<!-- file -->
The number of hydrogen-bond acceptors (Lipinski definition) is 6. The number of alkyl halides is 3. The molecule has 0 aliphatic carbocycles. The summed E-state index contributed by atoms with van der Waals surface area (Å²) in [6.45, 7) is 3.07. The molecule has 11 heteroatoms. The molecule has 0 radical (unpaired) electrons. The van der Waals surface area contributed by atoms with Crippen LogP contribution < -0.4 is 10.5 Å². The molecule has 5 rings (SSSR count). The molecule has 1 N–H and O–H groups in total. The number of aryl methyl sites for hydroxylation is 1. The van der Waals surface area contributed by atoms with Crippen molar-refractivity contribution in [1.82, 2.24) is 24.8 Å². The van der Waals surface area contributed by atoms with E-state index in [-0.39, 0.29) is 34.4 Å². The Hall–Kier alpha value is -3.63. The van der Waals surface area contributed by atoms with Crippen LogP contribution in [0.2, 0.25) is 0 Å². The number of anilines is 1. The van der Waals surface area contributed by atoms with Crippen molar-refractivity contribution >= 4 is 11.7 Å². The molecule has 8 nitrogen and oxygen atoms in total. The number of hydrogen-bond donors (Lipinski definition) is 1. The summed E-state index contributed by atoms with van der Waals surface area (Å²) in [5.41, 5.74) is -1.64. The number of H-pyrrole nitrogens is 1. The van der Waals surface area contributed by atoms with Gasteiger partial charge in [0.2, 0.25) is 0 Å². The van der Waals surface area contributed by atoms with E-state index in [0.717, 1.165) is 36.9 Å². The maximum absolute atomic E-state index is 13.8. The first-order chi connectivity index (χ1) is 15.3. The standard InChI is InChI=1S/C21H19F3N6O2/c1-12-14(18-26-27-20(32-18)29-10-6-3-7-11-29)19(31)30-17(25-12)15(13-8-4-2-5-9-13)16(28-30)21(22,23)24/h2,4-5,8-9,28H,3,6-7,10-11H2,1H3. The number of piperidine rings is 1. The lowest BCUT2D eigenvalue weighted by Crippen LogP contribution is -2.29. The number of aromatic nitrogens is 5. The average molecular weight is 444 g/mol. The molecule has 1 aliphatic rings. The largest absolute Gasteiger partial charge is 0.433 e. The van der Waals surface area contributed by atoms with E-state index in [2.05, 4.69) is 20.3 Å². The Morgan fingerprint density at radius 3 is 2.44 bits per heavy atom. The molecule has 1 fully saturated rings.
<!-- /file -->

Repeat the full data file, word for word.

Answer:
The number of hydrogen-bond acceptors (Lipinski definition) is 6. The number of alkyl halides is 3. The molecule has 0 aliphatic carbocycles. The summed E-state index contributed by atoms with van der Waals surface area (Å²) in [6.45, 7) is 3.07. The molecule has 11 heteroatoms. The molecule has 0 radical (unpaired) electrons. The van der Waals surface area contributed by atoms with Crippen LogP contribution < -0.4 is 10.5 Å². The molecule has 5 rings (SSSR count). The molecule has 1 N–H and O–H groups in total. The number of aryl methyl sites for hydroxylation is 1. The van der Waals surface area contributed by atoms with Crippen molar-refractivity contribution in [1.82, 2.24) is 24.8 Å². The van der Waals surface area contributed by atoms with E-state index in [-0.39, 0.29) is 34.4 Å². The Hall–Kier alpha value is -3.63. The van der Waals surface area contributed by atoms with Crippen LogP contribution in [0.2, 0.25) is 0 Å². The number of anilines is 1. The van der Waals surface area contributed by atoms with Crippen molar-refractivity contribution >= 4 is 11.7 Å². The molecule has 8 nitrogen and oxygen atoms in total. The number of hydrogen-bond donors (Lipinski definition) is 1. The summed E-state index contributed by atoms with van der Waals surface area (Å²) in [5.41, 5.74) is -1.64. The number of H-pyrrole nitrogens is 1. The van der Waals surface area contributed by atoms with Gasteiger partial charge in [0.2, 0.25) is 0 Å². The van der Waals surface area contributed by atoms with E-state index in [0.717, 1.165) is 36.9 Å². The maximum absolute atomic E-state index is 13.8. The first-order chi connectivity index (χ1) is 15.3. The standard InChI is InChI=1S/C21H19F3N6O2/c1-12-14(18-26-27-20(32-18)29-10-6-3-7-11-29)19(31)30-17(25-12)15(13-8-4-2-5-9-13)16(28-30)21(22,23)24/h2,4-5,8-9,28H,3,6-7,10-11H2,1H3. The number of piperidine rings is 1. The lowest BCUT2D eigenvalue weighted by Crippen LogP contribution is -2.29. The number of aromatic nitrogens is 5. The average molecular weight is 444 g/mol. The molecule has 1 aliphatic rings. The largest absolute Gasteiger partial charge is 0.433 e. The van der Waals surface area contributed by atoms with E-state index in [2.05, 4.69) is 20.3 Å². The Morgan fingerprint density at radius 3 is 2.44 bits per heavy atom. The molecule has 1 fully saturated rings.